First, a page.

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Figure 1: (A) Diagram of the biological elements of the protein synthesis cascade for a circadian rhythm generator. (B) Model interpretation of A showing the delay (τ) and nonlinearity in the protein production cascade, the nonlinear negative feedback, and mRNA and protein production (rM, rP) and degradation (qM, qP). Adapted from ref. [10].

Mentions: In all organisms studied so far, circadian rhythms that allow adaptation to a periodically changing environment originate from negative autoregulation of gene expression. Scheper et al. [10] illustrated and analyzed the generation of a circadian rhythm as a process involving a reaction cascade containing a loop, as depicted in Fig. 1A. The reaction loop consists in the production of the effective protein from its mRNA and negative feedback from the effective protein on mRNA production. The protein production process involves translation and subsequent processing steps such as phosphorylation, dimerization, transport and nuclear entry. It is assumed that the protein production cascade and the negative feedback are nonlinear processes in the reaction loop (Fig. 1B), with a time delay between protein production and subsequent processing. These nonlinearities and the delay critically determine the free-running periodicity in the feedback loop.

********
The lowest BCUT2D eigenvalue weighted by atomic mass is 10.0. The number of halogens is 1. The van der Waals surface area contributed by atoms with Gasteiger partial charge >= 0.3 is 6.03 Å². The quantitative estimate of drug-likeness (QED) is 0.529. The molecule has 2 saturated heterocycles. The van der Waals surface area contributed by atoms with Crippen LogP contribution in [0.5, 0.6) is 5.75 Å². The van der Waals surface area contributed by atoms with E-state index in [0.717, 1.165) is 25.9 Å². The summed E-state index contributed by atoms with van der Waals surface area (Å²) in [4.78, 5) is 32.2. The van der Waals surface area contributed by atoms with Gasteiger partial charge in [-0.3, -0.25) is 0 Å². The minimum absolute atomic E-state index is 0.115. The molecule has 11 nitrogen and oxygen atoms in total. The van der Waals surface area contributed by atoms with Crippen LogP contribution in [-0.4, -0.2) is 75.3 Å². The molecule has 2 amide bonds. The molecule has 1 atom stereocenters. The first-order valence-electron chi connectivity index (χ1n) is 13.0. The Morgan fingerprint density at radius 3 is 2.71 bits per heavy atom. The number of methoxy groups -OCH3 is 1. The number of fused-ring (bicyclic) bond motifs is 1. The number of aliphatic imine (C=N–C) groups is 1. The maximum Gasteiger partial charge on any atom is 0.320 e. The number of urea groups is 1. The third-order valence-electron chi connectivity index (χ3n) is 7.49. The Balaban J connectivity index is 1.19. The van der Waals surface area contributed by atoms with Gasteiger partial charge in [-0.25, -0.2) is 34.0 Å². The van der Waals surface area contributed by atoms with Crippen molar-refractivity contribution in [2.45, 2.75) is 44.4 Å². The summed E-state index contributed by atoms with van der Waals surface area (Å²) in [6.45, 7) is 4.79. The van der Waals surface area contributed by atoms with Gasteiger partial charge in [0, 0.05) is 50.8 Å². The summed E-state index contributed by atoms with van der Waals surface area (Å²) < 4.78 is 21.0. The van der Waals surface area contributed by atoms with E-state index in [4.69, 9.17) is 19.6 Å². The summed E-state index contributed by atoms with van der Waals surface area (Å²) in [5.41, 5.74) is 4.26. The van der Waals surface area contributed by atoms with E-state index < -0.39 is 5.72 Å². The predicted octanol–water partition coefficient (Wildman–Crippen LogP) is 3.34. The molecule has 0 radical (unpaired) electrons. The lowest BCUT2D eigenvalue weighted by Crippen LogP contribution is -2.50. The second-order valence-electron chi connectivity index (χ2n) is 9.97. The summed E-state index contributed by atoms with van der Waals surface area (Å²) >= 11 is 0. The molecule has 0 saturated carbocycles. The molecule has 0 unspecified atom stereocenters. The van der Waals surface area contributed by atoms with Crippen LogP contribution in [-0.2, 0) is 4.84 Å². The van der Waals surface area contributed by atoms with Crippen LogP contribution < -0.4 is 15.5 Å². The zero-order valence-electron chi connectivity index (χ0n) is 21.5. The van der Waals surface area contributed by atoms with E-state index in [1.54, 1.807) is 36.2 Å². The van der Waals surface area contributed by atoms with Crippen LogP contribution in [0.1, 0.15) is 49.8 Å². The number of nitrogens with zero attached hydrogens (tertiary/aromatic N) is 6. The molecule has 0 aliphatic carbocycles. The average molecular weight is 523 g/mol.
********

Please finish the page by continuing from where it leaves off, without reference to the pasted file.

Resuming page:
A computational model for functional mapping of genes that regulate intra-cellular circadian rhythms.

Liu T, Liu X, Chen Y, Wu R - Theor Biol Med Model (2007)

(A) Diagram of the biological elements of the protein synthesis cascade for a circadian rhythm generator. (B) Model interpretation of A showing the delay (τ) and nonlinearity in the protein production cascade, the nonlinear negative feedback, and mRNA and protein production (rM, rP) and degradation (qM, qP). Adapted from ref. [10].
© Copyright Policy - open-access
Related In: Results  -  Collection

License
Show All Figures
getmorefigures.php?uid=PMC1803780&req=5

Figure 1: (A) Diagram of the biological elements of the protein synthesis cascade for a circadian rhythm generator. (B) Model interpretation of A showing the delay (τ) and nonlinearity in the protein production cascade, the nonlinear negative feedback, and mRNA and protein production (rM, rP) and degradation (qM, qP). Adapted from ref. [10].